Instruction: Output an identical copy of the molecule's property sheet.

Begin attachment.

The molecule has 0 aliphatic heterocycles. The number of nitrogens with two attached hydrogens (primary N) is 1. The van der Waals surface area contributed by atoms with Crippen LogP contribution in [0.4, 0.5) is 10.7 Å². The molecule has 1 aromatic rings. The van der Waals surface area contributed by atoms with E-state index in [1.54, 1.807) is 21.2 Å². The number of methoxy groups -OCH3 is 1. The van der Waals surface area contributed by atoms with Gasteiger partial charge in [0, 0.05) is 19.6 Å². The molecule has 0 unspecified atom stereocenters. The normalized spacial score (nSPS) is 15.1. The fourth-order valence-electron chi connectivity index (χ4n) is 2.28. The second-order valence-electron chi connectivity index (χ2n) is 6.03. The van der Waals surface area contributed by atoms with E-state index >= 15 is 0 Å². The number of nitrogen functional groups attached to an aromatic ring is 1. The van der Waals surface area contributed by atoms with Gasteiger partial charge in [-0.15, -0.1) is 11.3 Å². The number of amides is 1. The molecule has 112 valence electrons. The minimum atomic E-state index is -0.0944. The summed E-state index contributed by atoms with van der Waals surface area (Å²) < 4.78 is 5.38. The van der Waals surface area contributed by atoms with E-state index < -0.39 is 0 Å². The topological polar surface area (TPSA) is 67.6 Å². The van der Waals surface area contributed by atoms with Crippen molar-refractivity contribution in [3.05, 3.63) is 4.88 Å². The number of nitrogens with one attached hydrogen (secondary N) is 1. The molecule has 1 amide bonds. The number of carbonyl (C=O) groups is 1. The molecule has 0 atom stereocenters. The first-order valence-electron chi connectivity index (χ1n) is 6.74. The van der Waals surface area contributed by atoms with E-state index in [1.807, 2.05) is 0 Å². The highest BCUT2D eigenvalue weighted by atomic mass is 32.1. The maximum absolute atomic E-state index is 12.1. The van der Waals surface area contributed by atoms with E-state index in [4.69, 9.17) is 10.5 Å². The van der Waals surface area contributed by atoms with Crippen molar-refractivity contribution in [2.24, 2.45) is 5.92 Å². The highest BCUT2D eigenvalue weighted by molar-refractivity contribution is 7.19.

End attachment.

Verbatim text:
The molecule has 0 aliphatic heterocycles. The number of nitrogens with two attached hydrogens (primary N) is 1. The van der Waals surface area contributed by atoms with Crippen LogP contribution in [0.4, 0.5) is 10.7 Å². The molecule has 1 aromatic rings. The van der Waals surface area contributed by atoms with E-state index in [1.54, 1.807) is 21.2 Å². The number of methoxy groups -OCH3 is 1. The van der Waals surface area contributed by atoms with Gasteiger partial charge in [0, 0.05) is 19.6 Å². The molecule has 0 unspecified atom stereocenters. The normalized spacial score (nSPS) is 15.1. The fourth-order valence-electron chi connectivity index (χ4n) is 2.28. The second-order valence-electron chi connectivity index (χ2n) is 6.03. The van der Waals surface area contributed by atoms with E-state index >= 15 is 0 Å². The number of nitrogen functional groups attached to an aromatic ring is 1. The van der Waals surface area contributed by atoms with Gasteiger partial charge in [-0.15, -0.1) is 11.3 Å². The number of amides is 1. The molecule has 112 valence electrons. The minimum atomic E-state index is -0.0944. The summed E-state index contributed by atoms with van der Waals surface area (Å²) < 4.78 is 5.38. The van der Waals surface area contributed by atoms with E-state index < -0.39 is 0 Å². The topological polar surface area (TPSA) is 67.6 Å². The van der Waals surface area contributed by atoms with Crippen molar-refractivity contribution in [3.05, 3.63) is 4.88 Å². The number of nitrogens with one attached hydrogen (secondary N) is 1. The molecule has 1 amide bonds. The number of carbonyl (C=O) groups is 1. The molecule has 0 atom stereocenters. The first-order valence-electron chi connectivity index (χ1n) is 6.74. The van der Waals surface area contributed by atoms with E-state index in [1.807, 2.05) is 0 Å². The highest BCUT2D eigenvalue weighted by atomic mass is 32.1. The maximum absolute atomic E-state index is 12.1. The van der Waals surface area contributed by atoms with E-state index in [4.69, 9.17) is 10.5 Å². The van der Waals surface area contributed by atoms with Crippen molar-refractivity contribution in [2.24, 2.45) is 5.92 Å². The highest BCUT2D eigenvalue weighted by molar-refractivity contribution is 7.19.